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Testing power supply

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November 24, 2005 12:04:17 PM

Hi,

Anyone knows will the power supply turns on (eg fan starts to rotate) if I just attach to the power by itself, without to the motherboard? I wanted to test whether this new power supply I have just bought is working?? Thankz..

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November 28, 2005 6:22:30 PM

Its never a good idea to run a power supply without any load (i.e. mobo and/or disk drives).

However, you can test a PSU to see if the fans work (plug in a fan or disk drive first to be safe) by shorting the green wire from 20/24 pin mobo connector to any black wire on the connector.

Mike.
Anonymous
a b ) Power supply
a b V Motherboard
November 29, 2005 7:29:09 PM

Quote:
Its never a good idea to run a power supply without any load (i.e. mobo and/or disk drives).


Why do you say this? I can't imagine what the technical reason would be.
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November 29, 2005 8:20:06 PM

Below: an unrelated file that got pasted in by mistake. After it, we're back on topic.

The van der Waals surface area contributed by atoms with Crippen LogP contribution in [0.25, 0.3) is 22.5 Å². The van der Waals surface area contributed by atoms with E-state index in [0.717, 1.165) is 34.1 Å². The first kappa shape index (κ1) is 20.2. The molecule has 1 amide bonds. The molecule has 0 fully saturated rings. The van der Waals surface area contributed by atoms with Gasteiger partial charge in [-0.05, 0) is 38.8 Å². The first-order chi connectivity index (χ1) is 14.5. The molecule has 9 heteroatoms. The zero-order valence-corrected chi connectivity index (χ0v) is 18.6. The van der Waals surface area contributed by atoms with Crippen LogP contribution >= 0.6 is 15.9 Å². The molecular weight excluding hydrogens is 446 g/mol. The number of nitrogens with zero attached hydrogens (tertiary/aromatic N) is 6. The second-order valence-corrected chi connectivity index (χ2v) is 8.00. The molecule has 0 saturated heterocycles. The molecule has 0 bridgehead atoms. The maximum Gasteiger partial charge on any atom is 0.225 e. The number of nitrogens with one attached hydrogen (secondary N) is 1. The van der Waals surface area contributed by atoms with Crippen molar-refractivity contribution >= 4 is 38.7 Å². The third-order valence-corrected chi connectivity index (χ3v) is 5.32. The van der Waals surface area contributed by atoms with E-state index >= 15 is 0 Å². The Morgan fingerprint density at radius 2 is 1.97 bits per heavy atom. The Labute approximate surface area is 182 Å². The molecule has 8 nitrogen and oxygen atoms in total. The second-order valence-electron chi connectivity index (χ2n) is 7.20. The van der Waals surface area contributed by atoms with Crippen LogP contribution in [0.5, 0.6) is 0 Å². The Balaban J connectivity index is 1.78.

It is a switching PSU. That is the technical reason (if you know about switching PSUs - which I don't, but I got it from someone who does) I don't know the technical details... hang on, lemme look it up...

Here is a short and not technical version. If you want a more technical version I can try to dig one up for you.

The ATX design guide (here's on, its on pg 29) says that the PSU must allow for the condition without damage, but that doesn't mean it is done well, or that they test for it... (i.e., most psu's are crap, and even if it does have that safety feature its better safe than sorry).

Mike.
Anonymous
a b ) Power supply
a b V Motherboard
November 30, 2005 1:13:55 AM

Yeah I do know a little about them. Part of my job is designing them into the products my company sells.

I have a couple of products we sell piles of every day which are standalone switching supplies. Both are perfectly happy sitting unloaded for all time maintaining specified output voltage and continuing to work as specified when a load is applied. I can tell you with no amount of uncertainty not all switching supplies fail when there is no load applied.

I don't know what is going on with that link you supplied. Either those guys are smoking the good stuff or there is some arcane ATX spec I am unaware of which requires/allows this behavior. If it is the spec thing then that certainly doesn't mean all switchers can't maintain good behavior unloaded.

In my opinion supplies that don't behave well under all loading conditions shouldn't even get out the door. That is just bad design practice. I am shocked to consider the possibility that there are companies who would even offer such crap to their customers and they have to give them money for it.
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